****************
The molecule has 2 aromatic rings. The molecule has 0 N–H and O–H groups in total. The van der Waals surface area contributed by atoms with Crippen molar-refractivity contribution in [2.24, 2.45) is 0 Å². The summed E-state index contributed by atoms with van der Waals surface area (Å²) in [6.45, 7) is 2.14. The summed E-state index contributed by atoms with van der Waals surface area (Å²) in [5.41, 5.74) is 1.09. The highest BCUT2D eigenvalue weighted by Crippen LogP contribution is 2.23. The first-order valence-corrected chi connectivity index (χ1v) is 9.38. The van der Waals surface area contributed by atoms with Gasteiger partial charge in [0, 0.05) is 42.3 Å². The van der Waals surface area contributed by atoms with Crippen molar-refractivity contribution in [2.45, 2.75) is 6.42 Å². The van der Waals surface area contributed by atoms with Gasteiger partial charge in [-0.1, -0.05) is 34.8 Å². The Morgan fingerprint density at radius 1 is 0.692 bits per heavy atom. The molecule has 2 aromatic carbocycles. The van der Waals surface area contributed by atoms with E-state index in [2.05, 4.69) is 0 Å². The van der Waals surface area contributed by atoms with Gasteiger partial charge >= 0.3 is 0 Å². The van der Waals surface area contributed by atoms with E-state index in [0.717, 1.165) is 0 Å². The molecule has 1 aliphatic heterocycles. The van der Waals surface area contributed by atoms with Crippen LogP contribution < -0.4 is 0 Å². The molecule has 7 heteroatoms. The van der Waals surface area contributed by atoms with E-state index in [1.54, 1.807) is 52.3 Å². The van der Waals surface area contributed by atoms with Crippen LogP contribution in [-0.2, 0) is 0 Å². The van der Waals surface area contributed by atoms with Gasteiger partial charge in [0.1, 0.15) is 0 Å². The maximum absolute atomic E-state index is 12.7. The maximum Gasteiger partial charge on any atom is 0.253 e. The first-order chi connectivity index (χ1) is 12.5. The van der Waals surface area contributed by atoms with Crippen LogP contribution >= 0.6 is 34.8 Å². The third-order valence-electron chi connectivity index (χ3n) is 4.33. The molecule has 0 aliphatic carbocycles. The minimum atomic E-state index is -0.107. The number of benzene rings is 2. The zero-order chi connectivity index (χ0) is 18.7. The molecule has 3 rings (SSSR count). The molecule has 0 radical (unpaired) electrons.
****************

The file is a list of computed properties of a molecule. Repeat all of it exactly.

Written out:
The molecule has 2 aromatic rings. The molecule has 0 N–H and O–H groups in total. The van der Waals surface area contributed by atoms with Crippen molar-refractivity contribution in [2.24, 2.45) is 0 Å². The summed E-state index contributed by atoms with van der Waals surface area (Å²) in [6.45, 7) is 2.14. The summed E-state index contributed by atoms with van der Waals surface area (Å²) in [5.41, 5.74) is 1.09. The highest BCUT2D eigenvalue weighted by Crippen LogP contribution is 2.23. The first-order valence-corrected chi connectivity index (χ1v) is 9.38. The van der Waals surface area contributed by atoms with Gasteiger partial charge in [0, 0.05) is 42.3 Å². The van der Waals surface area contributed by atoms with Crippen molar-refractivity contribution in [2.45, 2.75) is 6.42 Å². The van der Waals surface area contributed by atoms with Gasteiger partial charge in [-0.1, -0.05) is 34.8 Å². The Morgan fingerprint density at radius 1 is 0.692 bits per heavy atom. The molecule has 2 aromatic carbocycles. The van der Waals surface area contributed by atoms with E-state index in [2.05, 4.69) is 0 Å². The van der Waals surface area contributed by atoms with Gasteiger partial charge >= 0.3 is 0 Å². The van der Waals surface area contributed by atoms with E-state index in [0.717, 1.165) is 0 Å². The molecule has 1 aliphatic heterocycles. The van der Waals surface area contributed by atoms with Crippen LogP contribution < -0.4 is 0 Å². The molecule has 7 heteroatoms. The van der Waals surface area contributed by atoms with E-state index in [1.54, 1.807) is 52.3 Å². The van der Waals surface area contributed by atoms with Crippen LogP contribution in [-0.2, 0) is 0 Å². The van der Waals surface area contributed by atoms with Gasteiger partial charge in [0.1, 0.15) is 0 Å². The maximum absolute atomic E-state index is 12.7. The maximum Gasteiger partial charge on any atom is 0.253 e. The first-order chi connectivity index (χ1) is 12.5. The van der Waals surface area contributed by atoms with Crippen LogP contribution >= 0.6 is 34.8 Å². The third-order valence-electron chi connectivity index (χ3n) is 4.33. The molecule has 0 aliphatic carbocycles. The minimum atomic E-state index is -0.107. The number of benzene rings is 2. The zero-order chi connectivity index (χ0) is 18.7. The molecule has 3 rings (SSSR count). The molecule has 0 radical (unpaired) electrons.